Sam Kass was our first speaker on day two. He put the students at ease with a cool demeanor and a friendly smile; his background as former White House chef and senior policy advisor for nutrition in the Obama administration may have something to do with that. Sam Kass is an extremely good people person. He applauded the class for making an effort to be part of the solution after having heard from several in our group that they were creating products for issues like seafood sustainability, building a vegan ice cream company with recipes addressing issues like dairy allergies and baking and marketing products that eliminate grains and refined sugars. He was aware of their efforts and reinforced the importance of perseverance. Again we heard the call to maintain authenticity through the scale-up process. He reminded us of one of the things we all had in common: “Food can be a big part of the solution. It’s sensory, tangible and inherently social.” He added, “While our lives have become faster, the kitchen remains basically the same.” This has been a baseline belief for me since I planted my first seed in the Basil Brothers Garden in Amagansett on a cool spring day in 1993. And now I sat with a man freshly harvested from six years in Washington. I heard his kind encouragement and was hugely satisfied. In the food world it’s good to be slow.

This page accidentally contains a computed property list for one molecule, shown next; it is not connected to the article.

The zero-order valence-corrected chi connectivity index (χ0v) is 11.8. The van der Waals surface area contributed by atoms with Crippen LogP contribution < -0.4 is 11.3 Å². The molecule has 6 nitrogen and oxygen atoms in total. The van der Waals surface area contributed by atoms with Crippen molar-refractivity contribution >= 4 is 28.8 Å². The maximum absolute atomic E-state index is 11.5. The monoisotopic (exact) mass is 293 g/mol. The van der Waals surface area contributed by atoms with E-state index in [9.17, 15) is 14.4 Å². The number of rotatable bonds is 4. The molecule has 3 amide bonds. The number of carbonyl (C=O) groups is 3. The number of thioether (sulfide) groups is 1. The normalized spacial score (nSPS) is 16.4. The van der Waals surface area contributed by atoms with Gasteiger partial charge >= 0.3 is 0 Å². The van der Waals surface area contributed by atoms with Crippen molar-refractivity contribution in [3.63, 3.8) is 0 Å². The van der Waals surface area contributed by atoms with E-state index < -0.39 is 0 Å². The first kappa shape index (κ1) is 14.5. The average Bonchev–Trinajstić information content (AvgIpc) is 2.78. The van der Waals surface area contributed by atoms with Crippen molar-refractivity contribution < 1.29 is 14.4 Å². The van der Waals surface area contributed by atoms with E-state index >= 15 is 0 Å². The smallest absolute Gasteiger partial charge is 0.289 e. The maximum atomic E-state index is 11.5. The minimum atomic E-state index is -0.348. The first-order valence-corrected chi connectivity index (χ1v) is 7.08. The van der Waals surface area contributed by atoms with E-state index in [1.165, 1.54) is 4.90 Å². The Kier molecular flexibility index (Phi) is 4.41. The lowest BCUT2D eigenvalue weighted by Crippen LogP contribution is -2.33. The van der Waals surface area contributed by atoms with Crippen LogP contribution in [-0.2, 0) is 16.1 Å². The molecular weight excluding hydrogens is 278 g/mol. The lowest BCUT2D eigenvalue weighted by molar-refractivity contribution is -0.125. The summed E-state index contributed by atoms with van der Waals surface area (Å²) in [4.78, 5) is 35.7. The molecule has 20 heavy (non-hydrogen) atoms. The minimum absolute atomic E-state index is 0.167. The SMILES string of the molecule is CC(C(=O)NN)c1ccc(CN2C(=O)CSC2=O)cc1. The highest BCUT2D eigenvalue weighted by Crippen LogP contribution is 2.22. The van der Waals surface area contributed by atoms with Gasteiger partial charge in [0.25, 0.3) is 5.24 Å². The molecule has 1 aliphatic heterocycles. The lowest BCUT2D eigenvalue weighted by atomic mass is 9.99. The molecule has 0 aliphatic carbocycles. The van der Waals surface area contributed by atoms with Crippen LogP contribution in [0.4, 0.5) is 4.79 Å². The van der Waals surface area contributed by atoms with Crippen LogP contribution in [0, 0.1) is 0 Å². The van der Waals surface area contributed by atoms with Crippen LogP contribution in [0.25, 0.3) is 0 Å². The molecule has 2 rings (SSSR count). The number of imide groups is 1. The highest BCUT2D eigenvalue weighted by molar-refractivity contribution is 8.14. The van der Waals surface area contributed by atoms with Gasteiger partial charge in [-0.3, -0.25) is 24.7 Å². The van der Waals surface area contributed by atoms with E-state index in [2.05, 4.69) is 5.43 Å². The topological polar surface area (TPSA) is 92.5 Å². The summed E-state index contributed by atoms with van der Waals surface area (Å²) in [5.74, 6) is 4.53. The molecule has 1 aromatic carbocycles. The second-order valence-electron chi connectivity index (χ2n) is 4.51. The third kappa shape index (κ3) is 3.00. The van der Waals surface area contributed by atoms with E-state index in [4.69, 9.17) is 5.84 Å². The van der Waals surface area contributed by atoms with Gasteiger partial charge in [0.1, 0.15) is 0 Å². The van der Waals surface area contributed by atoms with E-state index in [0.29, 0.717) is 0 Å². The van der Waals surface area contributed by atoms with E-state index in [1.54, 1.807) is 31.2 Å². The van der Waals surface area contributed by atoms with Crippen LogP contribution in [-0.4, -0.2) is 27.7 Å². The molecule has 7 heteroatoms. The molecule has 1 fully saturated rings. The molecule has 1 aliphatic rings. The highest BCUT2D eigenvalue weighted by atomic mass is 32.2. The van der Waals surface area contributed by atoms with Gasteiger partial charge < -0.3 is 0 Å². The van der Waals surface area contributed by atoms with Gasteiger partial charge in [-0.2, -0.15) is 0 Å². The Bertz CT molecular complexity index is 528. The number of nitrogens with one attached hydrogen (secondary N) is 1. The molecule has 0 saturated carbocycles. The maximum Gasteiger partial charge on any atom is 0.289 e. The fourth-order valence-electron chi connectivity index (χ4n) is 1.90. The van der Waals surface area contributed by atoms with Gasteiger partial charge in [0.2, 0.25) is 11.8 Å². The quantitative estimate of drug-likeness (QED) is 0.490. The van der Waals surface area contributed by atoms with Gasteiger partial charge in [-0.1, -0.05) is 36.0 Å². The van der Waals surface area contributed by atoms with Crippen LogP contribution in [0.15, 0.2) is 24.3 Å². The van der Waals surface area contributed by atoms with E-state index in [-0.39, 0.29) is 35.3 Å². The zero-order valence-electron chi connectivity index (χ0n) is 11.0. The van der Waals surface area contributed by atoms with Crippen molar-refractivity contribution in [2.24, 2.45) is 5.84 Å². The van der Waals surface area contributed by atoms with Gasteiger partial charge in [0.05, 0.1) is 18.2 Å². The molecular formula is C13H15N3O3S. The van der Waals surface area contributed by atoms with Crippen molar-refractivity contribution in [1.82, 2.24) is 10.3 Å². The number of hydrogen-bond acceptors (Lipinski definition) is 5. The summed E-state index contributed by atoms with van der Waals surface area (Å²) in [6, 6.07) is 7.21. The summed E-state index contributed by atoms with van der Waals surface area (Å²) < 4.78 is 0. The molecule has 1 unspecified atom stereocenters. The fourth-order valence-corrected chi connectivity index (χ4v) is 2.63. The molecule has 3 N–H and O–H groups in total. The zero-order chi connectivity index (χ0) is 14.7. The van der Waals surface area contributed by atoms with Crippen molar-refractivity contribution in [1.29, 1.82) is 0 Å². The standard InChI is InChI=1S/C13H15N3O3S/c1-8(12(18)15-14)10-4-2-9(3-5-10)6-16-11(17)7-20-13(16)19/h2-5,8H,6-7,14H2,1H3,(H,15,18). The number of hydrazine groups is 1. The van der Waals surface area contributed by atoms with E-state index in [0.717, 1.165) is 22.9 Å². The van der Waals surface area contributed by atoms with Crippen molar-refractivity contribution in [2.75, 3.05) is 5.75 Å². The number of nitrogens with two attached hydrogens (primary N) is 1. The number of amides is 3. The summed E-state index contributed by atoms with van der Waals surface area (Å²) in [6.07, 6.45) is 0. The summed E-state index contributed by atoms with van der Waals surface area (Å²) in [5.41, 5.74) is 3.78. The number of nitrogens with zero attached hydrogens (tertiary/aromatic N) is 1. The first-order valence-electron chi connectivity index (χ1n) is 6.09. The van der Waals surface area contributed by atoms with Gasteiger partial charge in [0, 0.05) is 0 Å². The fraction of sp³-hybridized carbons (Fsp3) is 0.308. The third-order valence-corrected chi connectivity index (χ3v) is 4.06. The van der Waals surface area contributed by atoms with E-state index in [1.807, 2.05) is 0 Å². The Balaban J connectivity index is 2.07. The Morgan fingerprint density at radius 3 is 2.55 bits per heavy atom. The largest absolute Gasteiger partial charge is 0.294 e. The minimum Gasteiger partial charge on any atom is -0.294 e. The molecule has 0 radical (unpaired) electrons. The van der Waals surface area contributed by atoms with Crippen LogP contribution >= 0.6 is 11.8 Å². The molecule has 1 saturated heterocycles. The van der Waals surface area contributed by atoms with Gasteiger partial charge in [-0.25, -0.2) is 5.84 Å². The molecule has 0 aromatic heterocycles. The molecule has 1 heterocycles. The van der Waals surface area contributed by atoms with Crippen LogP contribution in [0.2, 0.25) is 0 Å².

Then Stephanie Strom of the New York Times joined the conversation; it was time to touch on media. We heard about her daily challenges of sifting through hundreds of emails to find the stories she feels are most important. She admitted that some days are better than others and her mood can dictate the direction her work takes her — a surprisingly honest thing for a media leader to share. Strom’s priorities as a reporter on the national food desk keep her eyes glued to big corporations but she’s passionate and interested in the stories about start ups and occasionally gives them a nudge by passing things of interest on to her colleagues. The bullet-point suggestions on addressing the media from a top New York Times editor with a food related message include: keep it short and don’t sell too much community mindedness. Since you never know what she’s looking for on a given day, “Be practical. Here’s what I do; here’s the success I had; here’s what’s interesting.” At the end of Strom’s session we had a chance to ask questions; her response to one piqued my interest. Regarding the food columnist Sam Sifton, she said in a very flattering tone, “Sam has the best job in world.” It must be nice to have the respect of colleagues like Strom. I’ve been following Sifton with great interest for years; he’s earned the praise, and I’m inclined to agree his job seems magical. That’s what a degree from Harvard can help achieve.